By Catina Byrum
Faith. Hope. Love. These may be common words that most of us see everyday, and we know what they mean, but as my family’s journey unfolds, these words have taken on a deeper meaning for me.
On February 21, 1996, my husband Jimmy and I were so excited when we first saw our son Luke for the first time. An uneventful pregnancy with happy outcomes soon changed to a fearful birth in just a few short hours. Luke had complications at birth and hours later was diagnosed with a complex heart condition. During Luke’s first year, we were seen by cardiologists every 2-4 weeks. Luke’s heart defect was very complex, and I was still learning the magnitude of his heart disease. Basically, we were in survival mode and taking one day at a time.
One particular afternoon, I received a call from the cardiologist. He called to discuss the options for Luke’s surgery. They had sent his heart studies to other hospitals in the country that specialized in his rare defect. One suggestion was a possible heart/lung transplant. I distinctly remember at that moment my world began to spin. In tears, I called my granddaddy, and he gave me the best words that helped me through the nineteen years we had him. He said “Catina, I know he is your child, but he is God’s child first. You have to remember that whatever happens, God has a purpose and a plan. He is always in God’s hands. You have to have faith that he knows best.”
From then on, I took a deep breath and tried not to worry (as much as mother with a child with a chronic illness can), but I knew the big things were things I just had to have faith in and to embrace each day with Luke that we were given.
Over the next two years, we went through heart surgeries as well as a diagnosis that Luke also had cerebral palsy with developmental delays. Talk about children needing an instruction manual. Through all this, however, we remained hopeful and faithful. We had so much love for this miracle child and we knew God had a plan, and we were entrusted with this precious, strong-willed little boy for a reason.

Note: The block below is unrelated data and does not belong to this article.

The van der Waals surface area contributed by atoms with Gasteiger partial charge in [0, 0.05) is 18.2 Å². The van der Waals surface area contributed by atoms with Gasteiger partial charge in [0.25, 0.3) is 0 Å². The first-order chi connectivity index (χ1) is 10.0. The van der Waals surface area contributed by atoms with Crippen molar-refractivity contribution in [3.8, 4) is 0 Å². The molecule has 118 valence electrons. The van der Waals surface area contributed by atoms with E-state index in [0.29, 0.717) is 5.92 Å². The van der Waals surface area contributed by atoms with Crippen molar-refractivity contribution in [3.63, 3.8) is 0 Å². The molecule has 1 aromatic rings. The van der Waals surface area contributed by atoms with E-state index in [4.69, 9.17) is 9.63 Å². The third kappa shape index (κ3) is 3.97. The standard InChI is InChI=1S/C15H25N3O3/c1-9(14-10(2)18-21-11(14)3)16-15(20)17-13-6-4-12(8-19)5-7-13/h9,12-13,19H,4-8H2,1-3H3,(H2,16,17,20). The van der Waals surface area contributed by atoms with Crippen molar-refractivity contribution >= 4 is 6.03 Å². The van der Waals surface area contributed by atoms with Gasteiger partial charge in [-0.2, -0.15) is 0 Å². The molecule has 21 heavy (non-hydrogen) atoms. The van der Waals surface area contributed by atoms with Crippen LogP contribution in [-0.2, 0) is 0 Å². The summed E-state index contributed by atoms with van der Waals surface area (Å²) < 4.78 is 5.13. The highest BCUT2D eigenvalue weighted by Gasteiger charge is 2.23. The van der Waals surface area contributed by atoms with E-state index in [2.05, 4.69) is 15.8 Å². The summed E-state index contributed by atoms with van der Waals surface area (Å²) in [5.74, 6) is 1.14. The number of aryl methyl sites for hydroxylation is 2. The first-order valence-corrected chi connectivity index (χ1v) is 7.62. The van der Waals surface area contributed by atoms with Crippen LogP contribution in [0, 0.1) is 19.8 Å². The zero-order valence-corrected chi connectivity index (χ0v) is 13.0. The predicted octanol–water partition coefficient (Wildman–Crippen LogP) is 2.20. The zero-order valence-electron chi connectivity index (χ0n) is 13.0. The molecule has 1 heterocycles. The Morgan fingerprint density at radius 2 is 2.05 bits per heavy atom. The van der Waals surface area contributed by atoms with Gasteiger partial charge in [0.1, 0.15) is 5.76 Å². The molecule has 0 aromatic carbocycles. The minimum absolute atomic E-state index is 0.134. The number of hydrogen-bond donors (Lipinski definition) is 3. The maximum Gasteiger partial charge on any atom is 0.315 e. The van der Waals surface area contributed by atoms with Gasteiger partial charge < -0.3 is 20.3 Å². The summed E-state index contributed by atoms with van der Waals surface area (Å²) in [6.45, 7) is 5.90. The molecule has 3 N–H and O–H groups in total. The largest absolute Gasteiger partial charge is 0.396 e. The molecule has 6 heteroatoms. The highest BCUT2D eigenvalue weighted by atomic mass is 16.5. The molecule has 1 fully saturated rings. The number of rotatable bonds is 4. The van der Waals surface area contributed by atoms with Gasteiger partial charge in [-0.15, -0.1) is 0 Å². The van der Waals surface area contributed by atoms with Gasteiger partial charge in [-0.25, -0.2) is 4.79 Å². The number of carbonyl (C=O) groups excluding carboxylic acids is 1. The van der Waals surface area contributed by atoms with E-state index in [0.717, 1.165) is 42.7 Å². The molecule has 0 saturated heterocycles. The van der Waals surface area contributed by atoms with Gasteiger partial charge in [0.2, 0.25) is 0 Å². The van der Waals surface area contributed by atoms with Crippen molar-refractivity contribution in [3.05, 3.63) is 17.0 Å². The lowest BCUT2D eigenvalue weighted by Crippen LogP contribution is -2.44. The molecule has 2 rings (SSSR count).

During years in college, before Luke was born, I studied to become an art teacher, but there was a voice inside that urged me to double major in special education. Luke also became my teacher. My experiences as a parent of a special needs child would prepare me for my career as an early childhood special education teacher that no college course could. God was preparing me for a huge purpose that I would not fully understand until years later when I began teaching in 2004. I had a love and understanding for these children and their families and could share my experiences with parents who were just beginning their journey with their special needs child.
For each of his nineteen years, Luke scooted around in his walker, went through many heart surgeries, and with so little words, inspired me, my husband Jimmy, and his younger sister, Faith. (We named our daughter Faith because there was a chance that we would have another child with a heart defect, and we had to have faith that she would be okay.)
Luke fought the odds daily, whether it was the numerous heart procedures or dealing with his physical, intellectual and communication challenges. He was our hero. In fact, on many occasions, when writing about a person she admired, Faith would often write about her big brother, Luke. She wasn’t the only one though. In our small community we couldn’t go anywhere without someone talking to him. Quite honestly, to know Luke was to love him.